Our society has more smartphones than computers. This is not surprising as these small devices are themselves super-powerful computers that connect with our colleagues, work partners and family. We avail of benefits such as constant Internet connection, GPS, email and messaging services and useful applications. It’s been a long time since our mobile phone was nothing more than a simple means of communication – it is now a work tool that holds a lot of sensitive data and has become a prime target for fraudsters.
The best known smartphone risks can be assigned to two categories:
The following cases are described, with loss of either data or money as a consequence.
Data such as personal information, business data, contact information, photos, login information and passwords are all sought by fraudsters and can cause enormous damage if they get their hands on it.
If you lose your phone or if it is stolen and if you have not secured the data it holds, it will all be available to whoever finds or stole your phone.
Make regular backups of your data. Encrypt all sensitive data on your smartphone and set up a screen lock. In this way, you save a little time and you can lock your device remotely or delete content before an unauthorised person can access it.
Do you leave documents on a server or on the cloud? By using data encryption and strong passwords, you can prevent them from falling into the wrong hands.
When you get rid of your telephone, you must first delete all the data it holds. Even using the “Restore Factory Settings” function there is a residual risk that data can be retrieved. It is therefore advisable to encrypt all data before deletion. For even better protection, irrelevant data can be entered on the device after deletion of the encrypted data, followed by a second restore factory settings.
Special attention should be paid to data accessed by free applications. Ask yourself whether access to the data is justified by the benefits that the application provides.
A malicious person can create a WiFi or GSM hotspot that resembles a legitimate network to entice unsuspecting users to connect their device. Data moving between the access point and user smartphones can then be intercepted. The data will then be used for targeted attacks, such as phishing attacks. In general, sites requiring identification (login) or asking users to enter personal data without offering communication encryption (https) should be avoided.
Disable automatic network connection and your WiFi connection if you do not use them. In restaurants, hotels, cafés, etc. ask if a WiFi connection exists and, if so, what is its name and if a password is needed. Only secure WiFi networks using strong passwords that change regularly are relatively safe.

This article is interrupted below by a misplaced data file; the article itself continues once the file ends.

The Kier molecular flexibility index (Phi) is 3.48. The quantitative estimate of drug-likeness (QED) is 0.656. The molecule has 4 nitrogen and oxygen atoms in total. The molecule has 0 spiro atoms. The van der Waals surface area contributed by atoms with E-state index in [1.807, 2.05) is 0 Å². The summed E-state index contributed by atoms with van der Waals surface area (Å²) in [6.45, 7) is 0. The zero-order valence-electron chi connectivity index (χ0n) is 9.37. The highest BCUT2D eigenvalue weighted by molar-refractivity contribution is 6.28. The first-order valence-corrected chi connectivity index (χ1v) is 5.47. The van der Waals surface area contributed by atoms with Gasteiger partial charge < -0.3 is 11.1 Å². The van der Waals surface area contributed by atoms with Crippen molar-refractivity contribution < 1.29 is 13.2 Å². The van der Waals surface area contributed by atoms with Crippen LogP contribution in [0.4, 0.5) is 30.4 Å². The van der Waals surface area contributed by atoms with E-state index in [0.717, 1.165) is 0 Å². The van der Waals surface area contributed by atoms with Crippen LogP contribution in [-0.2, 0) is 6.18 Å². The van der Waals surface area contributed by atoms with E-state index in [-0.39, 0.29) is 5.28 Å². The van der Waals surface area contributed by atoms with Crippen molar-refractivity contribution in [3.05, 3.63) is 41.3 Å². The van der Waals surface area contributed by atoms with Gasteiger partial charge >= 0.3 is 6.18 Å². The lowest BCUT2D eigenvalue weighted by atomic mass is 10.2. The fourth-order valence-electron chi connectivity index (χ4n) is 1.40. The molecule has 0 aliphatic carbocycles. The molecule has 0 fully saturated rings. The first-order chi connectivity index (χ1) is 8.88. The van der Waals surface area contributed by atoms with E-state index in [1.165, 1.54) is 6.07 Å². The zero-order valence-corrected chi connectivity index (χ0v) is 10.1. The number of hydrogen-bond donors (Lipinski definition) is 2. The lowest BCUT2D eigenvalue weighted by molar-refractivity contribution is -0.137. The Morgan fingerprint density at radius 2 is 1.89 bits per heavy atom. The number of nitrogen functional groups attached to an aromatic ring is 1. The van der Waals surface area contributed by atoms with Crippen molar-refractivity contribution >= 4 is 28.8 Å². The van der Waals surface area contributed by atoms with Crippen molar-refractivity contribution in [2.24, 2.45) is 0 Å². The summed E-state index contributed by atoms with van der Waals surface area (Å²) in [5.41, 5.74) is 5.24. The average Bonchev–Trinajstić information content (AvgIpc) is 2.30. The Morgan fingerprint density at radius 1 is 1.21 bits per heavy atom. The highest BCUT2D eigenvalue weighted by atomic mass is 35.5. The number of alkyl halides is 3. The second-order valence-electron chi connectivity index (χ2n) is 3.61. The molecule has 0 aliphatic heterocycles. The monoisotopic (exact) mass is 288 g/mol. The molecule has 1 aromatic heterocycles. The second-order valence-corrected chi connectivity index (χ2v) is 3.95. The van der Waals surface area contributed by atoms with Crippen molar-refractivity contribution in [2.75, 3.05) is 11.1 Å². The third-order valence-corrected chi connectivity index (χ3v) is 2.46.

Smartphones are not immune to malware! For example, an attacker can steal login data or credit card numbers by sending smartphone users infected apps or malicious attachments in messages which, at first glance, are not recognisable as such. If spyware has been downloaded to your smartphone, it can read or even change most of your data.
Prudence is particularly required for QR codes added later on their media. Only scan QR codes from a trusted source.
Since the advent of mobile phones in our society there are methods at the limit of legality which make it possible to pick the pockets of users. These methods are now increasingly professional and malicious.
Expensive subscription contracts are so easy to enter into before you even realise what you’ve done… One example is when users take advantage of website offers to pay by mobile phone. Their phone number is entered online, they receive a confirmation message a few moments later and then they access the purchased content. Premium SMS are another way to get content (for example, news, mobile games, participation in competitions). These messages can cost up to 5 euros each, excluding the operator’s sending costs. Calling a five-digit premium phone number may be more expensive than you think. It is therefore better to read subscriptions and terms and conditions carefully when ordering by SMS or call, and don’t forget the small print …
You can normally terminate an unwanted subscription by sending the text “STOP” to the sending number.
Unfortunately, these fraudulent applications are becoming more and more common. They entice you with free offers and send SMS in the background which are as expensive as they are invisible or dial premium numbers. You only notice the trap when you receive your monthly bill.
The call-back trap is a scam that is gradually resurfacing. Someone calls from an unknown number (usually with a foreign code), but the phone only rings very briefly. If you call back, it will cost you a lot because it is a premium rate number. Your money goes directly to the fraudster’s account.
Video : Network Spoofing